Inland Empire was named the second-best film of 2007 (tied with two others) by Cahiers du cinéma, and listed among Sight & Sound's "thirty best films of the 2000s," as well as The Guardian's "10 most underrated movies of the decade"…Overall the film has been well received by critics. The New York Times classified Inland Empire as "fitfully brilliant" after the Venice Film Festival screening. Peter Travers, the film critic for Rolling Stone magazine wrote, "My advice, in the face of such hallucinatory brilliance, is that you hang on"…Jonathan Ross, presenter of the BBC programme Film 2007, described it as "a work of genius... I think." Damon Wise of Empire magazine gave it five stars, calling it "A dazzling and exquisitely original riddle as told by an enigma" and Jim Emerson (editor of RogerEbert.com) gave it 4 stars and praised it: "When people say Inland Empire is Lynch's Sunset Boulevard, Lynch's Persona or Lynch's 8½, they're quite right."
Oh, please. It was awful.
7. Nearby, you’ll see a panel of a woman telling Captain America he’s a jerk. So hard to please people. At least the Ramones liked Spider-Man, though. I knew they did a great cover of the theme to his 60s TV show, but I did not know there was a version of the video that showed them lip-synching to the song. Awesome.
With Joss Whedon, to my delight, planning an Avengers-related S.H.I.E.L.D. TV series, my one big Marvel adaptation wish, I now realize, is that they use the character Moondragon in the 2014 Guardians of the Galaxy movie. True, the character can be annoying in the comics, but a hot bald arrogant bisexual martial artist psychic chick would translate well onto the big screen, I’m thinking. Not all characters do. (Too bad Persis Khambatta is dead and Sinead O’Connor is fat and has hair.)
Even though I’m almost entirely off the junk these days, I like to tell people who for some reason might want to become comics addicts (not samplers of old classics, mind you, but buyers of trashy new stuff) when there’s a convenient “jumping-on point,” and next month’s Uncanny Avengers (written by the swell Jonathan Hickman) definitely seems like one of those points at Marvel. It’s very consciously Marvel’s attempt to blend some members from their two most popular teams (X-Men and Avengers) into one unit.
(HUGE SPOILER WARNING FROM THIS WEEK.) The new team is apparently sparked by Cyclops turning into Dark Phoenix and killing Prof. X this week, but I don’t think you’ll need to know that to pick up Uncanny Avengers #1 – and in any case, Prof. X has died several times. (SPOILERS OFF.)
The X-Men comics have recently played with dystopian themes – fitting for my talk of utopia and reform during this blog’s “Month of Reform” – while over at DC, the series Earth 2 appears to be turning that alternate universe into DC’s default darker-and-dystopian world (dark invaders, dead heroes, destroyed cities, etc.). The characters in StormWatch have a history of getting authoritarian delusions as well, and there are some hints the Justice League itself might be headed that way (while the newly-popular Animal Man and Swamp Thing see the main DC Universe turning into the decaying Rotworld – and while we’re touring alternate realities, some might be pleased to hear there’s a Smallville: Season Eleven comic book, though now that he’s Superman, it may be pointless).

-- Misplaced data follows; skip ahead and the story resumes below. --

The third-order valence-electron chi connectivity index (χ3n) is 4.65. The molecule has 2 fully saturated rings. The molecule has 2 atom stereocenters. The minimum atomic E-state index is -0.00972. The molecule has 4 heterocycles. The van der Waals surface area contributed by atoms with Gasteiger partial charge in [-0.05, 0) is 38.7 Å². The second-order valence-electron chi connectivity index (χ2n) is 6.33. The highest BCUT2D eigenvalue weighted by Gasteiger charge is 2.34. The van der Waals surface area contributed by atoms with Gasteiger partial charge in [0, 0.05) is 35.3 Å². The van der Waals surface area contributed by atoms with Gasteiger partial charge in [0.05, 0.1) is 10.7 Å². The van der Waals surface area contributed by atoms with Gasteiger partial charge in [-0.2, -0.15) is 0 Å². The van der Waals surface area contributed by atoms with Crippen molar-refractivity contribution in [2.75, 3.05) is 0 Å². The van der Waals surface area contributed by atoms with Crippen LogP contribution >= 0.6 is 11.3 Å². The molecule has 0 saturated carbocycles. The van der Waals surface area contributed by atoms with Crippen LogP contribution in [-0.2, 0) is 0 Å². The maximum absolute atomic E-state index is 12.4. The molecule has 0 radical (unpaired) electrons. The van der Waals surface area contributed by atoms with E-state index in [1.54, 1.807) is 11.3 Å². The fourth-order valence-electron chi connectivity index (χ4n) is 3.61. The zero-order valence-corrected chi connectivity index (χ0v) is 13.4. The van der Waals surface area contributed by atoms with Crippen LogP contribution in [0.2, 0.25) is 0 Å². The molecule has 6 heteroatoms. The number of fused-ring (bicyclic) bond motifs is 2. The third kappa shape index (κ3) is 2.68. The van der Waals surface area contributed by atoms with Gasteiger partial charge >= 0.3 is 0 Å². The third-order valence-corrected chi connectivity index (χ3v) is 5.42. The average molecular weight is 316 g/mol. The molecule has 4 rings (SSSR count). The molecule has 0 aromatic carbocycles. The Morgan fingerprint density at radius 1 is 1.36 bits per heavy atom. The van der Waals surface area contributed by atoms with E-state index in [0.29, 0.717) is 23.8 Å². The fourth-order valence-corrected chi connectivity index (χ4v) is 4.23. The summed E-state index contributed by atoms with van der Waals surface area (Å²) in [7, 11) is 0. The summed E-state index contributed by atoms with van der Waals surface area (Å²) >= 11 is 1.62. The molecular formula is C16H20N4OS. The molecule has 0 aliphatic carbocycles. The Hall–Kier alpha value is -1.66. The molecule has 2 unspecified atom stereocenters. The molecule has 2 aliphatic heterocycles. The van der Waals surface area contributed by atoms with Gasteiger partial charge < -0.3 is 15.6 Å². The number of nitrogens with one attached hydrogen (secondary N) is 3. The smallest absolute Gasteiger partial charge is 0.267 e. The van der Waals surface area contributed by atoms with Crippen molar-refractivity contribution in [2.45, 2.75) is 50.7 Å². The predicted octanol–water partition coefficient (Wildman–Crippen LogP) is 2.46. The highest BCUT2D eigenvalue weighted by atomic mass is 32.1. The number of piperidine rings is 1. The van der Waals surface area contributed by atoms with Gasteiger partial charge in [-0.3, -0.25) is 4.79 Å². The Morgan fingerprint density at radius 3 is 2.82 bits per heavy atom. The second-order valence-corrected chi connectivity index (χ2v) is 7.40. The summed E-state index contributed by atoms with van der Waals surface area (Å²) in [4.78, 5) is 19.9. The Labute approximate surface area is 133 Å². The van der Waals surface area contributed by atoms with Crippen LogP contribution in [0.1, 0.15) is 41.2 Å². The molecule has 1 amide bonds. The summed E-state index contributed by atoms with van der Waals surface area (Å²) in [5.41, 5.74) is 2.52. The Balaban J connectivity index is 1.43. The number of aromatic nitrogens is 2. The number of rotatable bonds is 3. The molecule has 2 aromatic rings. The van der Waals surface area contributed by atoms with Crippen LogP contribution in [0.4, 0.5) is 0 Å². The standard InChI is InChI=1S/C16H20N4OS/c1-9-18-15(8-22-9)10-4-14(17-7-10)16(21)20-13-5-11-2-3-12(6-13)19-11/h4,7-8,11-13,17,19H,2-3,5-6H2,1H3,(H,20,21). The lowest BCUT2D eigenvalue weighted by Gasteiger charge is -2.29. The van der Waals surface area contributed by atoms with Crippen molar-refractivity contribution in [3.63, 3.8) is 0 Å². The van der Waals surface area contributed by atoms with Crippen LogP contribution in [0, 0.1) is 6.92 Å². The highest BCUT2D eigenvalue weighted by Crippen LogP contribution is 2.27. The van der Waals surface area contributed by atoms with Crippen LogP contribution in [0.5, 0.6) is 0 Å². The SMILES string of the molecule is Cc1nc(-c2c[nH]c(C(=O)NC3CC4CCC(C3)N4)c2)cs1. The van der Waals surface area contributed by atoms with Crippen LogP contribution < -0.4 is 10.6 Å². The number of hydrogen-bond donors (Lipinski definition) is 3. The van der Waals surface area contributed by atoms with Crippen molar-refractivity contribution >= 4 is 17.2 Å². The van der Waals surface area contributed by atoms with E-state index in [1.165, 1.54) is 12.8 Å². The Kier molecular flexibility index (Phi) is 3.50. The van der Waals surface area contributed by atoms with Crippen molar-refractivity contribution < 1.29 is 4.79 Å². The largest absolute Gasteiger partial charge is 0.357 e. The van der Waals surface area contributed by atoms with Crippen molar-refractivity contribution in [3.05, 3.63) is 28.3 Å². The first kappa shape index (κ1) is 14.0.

In any case, if you want a jumping-on point for the DC Universe, this month’s “Zero Issues” (all fifty-odd DC Comics ongoing superhero series being numbered #0 in September) give you a good one, recounting origins and other important flashback moments. You know, a libertarian novelist friend of mine who visited New York recently and a conservative playwright whose party I went to that same weekend would likely be aghast that I still care about any of this.
8. But they both appreciate the theatre enough that they may be pleased I will take to the stage for karaoke again tonight – with libertarians. It’s a relatively free country, so you could join us from 9pm on in the large back room of Bar 182 tonight.
9. If you’re one of those people who prefers quality in your music, though, you’ll have to join me in the audience for (my fellow Phillips Foundation fellow) Jesse DeConto’s band Pinkerton Raid on Saturday at 11pm at Freddy’s Bar (627 Fifth Ave. in Brooklyn). One of his fellow North Carolinians, Kristen Leigh (that state apparently being a hotbed of hipster/traditionalist overlap), will perform “chamber folk” at 10pm that night at the same location.
10. Of course, at heart I (like this cat) remain a New Wave person, and I couldn’t help but think of the Fixx song “Saved by Zero” when Andrew Muchmore (owner of the eponymous bar where we’ll do Monday’s Occupy/Tea event) lamented that things are so bad for some people out there that maybe we should just erase all debts and start over (as David Graeber might also urge). Starting over might also entail everyone forgetting that this is literally the thirty-fourth time I’ve mentioned the Fixx on this blog.
Fight Club, with astonishing prescience, ended (as some may forget) with a back-to-zero scene – shot in 1999 – that is an almost perfect combination of Occupy Wall Street and 9/11 (not that the Occupants would want those things linked in the public mind). Maybe we can discuss that, too, at this coming Monday’s Dionysium (8pm at Muchmore’s!), even though the founder of the original, Austin, TX Dionysium, L.B. Deyo, thinks Fight Club is a crappy movie. Maybe everything is terrible.